In this space, WestBow Press publishes articles written by our authors in which they share some aspect of their self-publishing journey. The following blog is from Russell E. Gehrlein, author of Immanuel Labor—God’s Presence in Our Profession. For more information on the author visit his website and Facebook page. To begin your self-publishing journey, get a free WestBow Press publishing guide today.
In March 2015, I gave a two-hour presentation on the theology of work to a small group of local college students as part of an independent study for my master’s degree with Grand Rapids Theological Seminary. Three years later, this slideshow had become a 282-page book. This unique resource is a solid introduction to this critical subject so that the average Christian worker can understand how they can experience God’s presence at work every day.
I imagine there are other biblical scholars or theologians who have a concept they are passionate to share with others to aid them in their own spiritual growth. Let me share a few lessons that I learned along the way that kept me focused on the task and helped me succeed.
Getting the Project Moving in the Right Direction
My wife said I should write a book on this subject. Six months after my presentation, I created a tentative chapter outline. I put it on the back burner until July 2016, when I began to copy my notes and quotes from my presentation, and pasted them into the appropriate chapter.
I knew I needed to wrestle with this topic a bit further to fill in the gaps in my understanding. In January 2016, I selected a dozen more books to read and concluded my research in June 2017. At the same time, I began to write a series of articles about work on my blog, Reflections on Theological Topics of Interest. Twenty of these articles were adapted and expanded from my notes, and thirty were new. I took these original articles and put them in the appropriate place in my book. The page count grew. I somehow found the courage to send some of these articles to a few faith and work organizations. Two of them, the LeTourneau Center for Faith & Work, and the Institute for Faith, Work & Economics took a chance on me and posted a dozen articles on their websites.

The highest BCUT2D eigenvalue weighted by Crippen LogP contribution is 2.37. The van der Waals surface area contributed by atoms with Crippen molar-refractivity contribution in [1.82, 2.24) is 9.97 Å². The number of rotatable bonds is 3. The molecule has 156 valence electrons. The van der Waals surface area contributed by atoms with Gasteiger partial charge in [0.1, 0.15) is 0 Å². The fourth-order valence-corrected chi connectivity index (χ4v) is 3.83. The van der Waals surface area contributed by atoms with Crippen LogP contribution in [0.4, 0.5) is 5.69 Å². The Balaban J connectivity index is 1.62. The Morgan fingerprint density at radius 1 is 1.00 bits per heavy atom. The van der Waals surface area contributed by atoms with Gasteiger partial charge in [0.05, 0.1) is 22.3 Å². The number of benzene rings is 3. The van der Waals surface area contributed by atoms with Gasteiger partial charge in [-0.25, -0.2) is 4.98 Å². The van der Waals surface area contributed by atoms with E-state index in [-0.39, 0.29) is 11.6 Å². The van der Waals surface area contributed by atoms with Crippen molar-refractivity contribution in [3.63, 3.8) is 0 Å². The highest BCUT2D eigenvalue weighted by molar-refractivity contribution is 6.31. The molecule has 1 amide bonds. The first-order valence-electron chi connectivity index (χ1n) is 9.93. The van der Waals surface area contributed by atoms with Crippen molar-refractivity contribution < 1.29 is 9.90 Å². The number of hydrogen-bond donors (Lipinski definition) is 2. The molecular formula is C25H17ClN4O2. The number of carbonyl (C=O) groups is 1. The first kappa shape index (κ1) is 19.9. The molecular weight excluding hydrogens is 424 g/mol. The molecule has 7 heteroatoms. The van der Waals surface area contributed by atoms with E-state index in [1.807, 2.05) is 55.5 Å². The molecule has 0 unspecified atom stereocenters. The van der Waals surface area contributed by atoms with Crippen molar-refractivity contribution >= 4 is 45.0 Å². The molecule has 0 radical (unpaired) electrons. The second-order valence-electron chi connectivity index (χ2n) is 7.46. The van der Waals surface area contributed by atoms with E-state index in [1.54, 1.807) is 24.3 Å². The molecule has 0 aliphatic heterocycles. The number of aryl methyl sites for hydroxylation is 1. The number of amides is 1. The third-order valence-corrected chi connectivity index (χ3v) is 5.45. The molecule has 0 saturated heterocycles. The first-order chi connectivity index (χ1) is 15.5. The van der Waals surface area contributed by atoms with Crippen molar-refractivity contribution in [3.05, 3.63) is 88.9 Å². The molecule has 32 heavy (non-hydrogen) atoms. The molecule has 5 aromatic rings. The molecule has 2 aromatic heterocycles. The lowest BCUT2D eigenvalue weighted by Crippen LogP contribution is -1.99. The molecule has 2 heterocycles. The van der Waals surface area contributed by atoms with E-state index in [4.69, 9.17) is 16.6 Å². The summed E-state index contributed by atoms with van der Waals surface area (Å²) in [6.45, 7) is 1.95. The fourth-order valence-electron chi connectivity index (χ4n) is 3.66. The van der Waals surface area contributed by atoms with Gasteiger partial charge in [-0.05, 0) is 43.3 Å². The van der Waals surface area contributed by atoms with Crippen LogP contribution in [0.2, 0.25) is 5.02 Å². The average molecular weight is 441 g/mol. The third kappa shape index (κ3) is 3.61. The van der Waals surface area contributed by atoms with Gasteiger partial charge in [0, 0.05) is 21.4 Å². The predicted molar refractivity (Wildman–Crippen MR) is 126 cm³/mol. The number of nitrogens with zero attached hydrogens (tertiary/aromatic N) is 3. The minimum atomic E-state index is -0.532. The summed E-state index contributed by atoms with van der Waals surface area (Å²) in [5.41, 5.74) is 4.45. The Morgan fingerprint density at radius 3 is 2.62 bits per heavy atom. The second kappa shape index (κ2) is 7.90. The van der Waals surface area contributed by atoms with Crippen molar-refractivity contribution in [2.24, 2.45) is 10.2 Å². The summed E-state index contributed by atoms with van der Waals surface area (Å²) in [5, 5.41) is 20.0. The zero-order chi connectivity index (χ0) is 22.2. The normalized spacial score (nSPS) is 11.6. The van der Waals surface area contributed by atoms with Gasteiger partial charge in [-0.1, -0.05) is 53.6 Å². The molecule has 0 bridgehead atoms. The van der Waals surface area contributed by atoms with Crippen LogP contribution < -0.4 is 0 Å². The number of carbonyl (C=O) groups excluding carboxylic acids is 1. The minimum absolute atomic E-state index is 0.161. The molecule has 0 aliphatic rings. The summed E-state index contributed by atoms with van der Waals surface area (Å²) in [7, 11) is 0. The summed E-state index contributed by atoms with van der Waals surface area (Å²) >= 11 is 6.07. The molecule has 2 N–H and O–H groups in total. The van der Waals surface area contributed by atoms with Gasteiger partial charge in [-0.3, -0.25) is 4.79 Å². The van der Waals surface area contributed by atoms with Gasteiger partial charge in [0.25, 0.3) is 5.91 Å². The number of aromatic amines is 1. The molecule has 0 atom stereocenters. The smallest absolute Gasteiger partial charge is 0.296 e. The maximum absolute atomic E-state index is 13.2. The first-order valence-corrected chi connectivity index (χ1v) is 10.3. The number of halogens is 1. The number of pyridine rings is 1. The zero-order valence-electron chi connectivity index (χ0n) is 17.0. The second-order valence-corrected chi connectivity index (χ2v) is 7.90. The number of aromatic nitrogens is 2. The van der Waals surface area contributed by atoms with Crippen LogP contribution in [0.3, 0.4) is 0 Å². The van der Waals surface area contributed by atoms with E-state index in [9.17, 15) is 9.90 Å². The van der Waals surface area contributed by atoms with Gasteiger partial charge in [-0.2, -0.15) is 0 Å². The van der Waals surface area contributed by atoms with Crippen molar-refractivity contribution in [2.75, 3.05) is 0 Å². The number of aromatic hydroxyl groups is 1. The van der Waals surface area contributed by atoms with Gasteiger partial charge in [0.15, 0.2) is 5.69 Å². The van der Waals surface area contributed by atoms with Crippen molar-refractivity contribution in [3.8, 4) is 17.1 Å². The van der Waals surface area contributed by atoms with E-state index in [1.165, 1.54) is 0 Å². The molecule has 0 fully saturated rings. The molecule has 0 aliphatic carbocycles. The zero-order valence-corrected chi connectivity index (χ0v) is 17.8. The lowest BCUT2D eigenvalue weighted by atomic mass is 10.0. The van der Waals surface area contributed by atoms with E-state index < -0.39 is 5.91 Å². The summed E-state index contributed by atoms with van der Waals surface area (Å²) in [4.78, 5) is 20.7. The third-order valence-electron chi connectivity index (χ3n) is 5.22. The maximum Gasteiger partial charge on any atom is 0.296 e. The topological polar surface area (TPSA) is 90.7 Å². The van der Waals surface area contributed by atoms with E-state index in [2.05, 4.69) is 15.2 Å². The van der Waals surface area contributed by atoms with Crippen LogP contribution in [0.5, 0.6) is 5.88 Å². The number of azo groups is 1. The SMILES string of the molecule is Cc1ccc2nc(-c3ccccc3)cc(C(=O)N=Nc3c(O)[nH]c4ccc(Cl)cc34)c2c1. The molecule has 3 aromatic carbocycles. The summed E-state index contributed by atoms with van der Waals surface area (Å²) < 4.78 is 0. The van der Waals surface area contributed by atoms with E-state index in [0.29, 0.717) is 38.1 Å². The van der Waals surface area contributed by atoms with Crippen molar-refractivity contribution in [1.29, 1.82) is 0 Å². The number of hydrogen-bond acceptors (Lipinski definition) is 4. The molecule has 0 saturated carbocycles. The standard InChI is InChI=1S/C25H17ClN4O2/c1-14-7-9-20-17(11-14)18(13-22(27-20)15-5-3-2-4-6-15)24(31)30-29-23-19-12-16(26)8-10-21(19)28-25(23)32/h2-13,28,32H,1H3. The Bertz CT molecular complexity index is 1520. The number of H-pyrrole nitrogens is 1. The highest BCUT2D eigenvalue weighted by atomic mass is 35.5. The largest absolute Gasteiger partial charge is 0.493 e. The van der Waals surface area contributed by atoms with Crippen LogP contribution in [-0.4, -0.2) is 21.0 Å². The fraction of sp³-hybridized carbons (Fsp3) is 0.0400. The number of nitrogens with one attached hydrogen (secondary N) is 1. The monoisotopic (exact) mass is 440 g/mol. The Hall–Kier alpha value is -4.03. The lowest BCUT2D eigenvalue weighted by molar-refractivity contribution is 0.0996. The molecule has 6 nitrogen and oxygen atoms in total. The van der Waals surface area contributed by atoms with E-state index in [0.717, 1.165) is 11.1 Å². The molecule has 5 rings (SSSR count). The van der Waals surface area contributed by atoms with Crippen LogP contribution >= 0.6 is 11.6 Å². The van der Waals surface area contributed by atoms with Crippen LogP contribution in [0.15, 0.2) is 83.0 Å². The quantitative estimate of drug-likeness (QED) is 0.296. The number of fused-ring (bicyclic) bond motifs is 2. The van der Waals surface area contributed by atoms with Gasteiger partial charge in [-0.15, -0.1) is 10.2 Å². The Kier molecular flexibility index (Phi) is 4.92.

Consolidating my Research
The best thing I can recommend to other writers of theology is to develop and follow a detailed plan with realistic milestones. The plan I put down kept me on track, allowing me to start on May 1, 2017, expand my rough collection of organized notes and articles, and have my first draft completed by Labor Day (an appropriate date for a book on the theology of work).
I spent five weeks taking my list of 300 Bible verses I created for my independent study, identify where they belonged, and inserting a short summary or reference in each chapter. I chose ten to twenty key of those Scriptures, and did a little more study in commentaries to augment my own observations. I compiled a Scripture index, which would be a helpful tool for those who wanted to study further. I took seven more weeks to page through the thirty books I had read on this subject and typed up quotes that were especially inspirational or reinforced my own views. I selected over three hundred quotes from both classic and modern writers, typed them in one long document, placed them in a logical spot in my book, and created footnotes. I made an effort to tie this perspective on work to the other aspects of systematic theology. I found illustrations to help my readers see how to apply these truths. I reflected on my own personal career journey, added some experiences from family and friends, and shared them throughout.
It was a long and difficult road, but it was one I was glad that I took.
WestBow Press authors who’d like to share a 350-600 word experience related to the self-publishing of their books are invited to do so through the Blog Guidelines Page. WestBow Press reserves the right to edit stories for content, grammar, punctuation, and length.
Thank you for the ideas. I’m going to try to the same thing you just showed me. That was really a good lesson.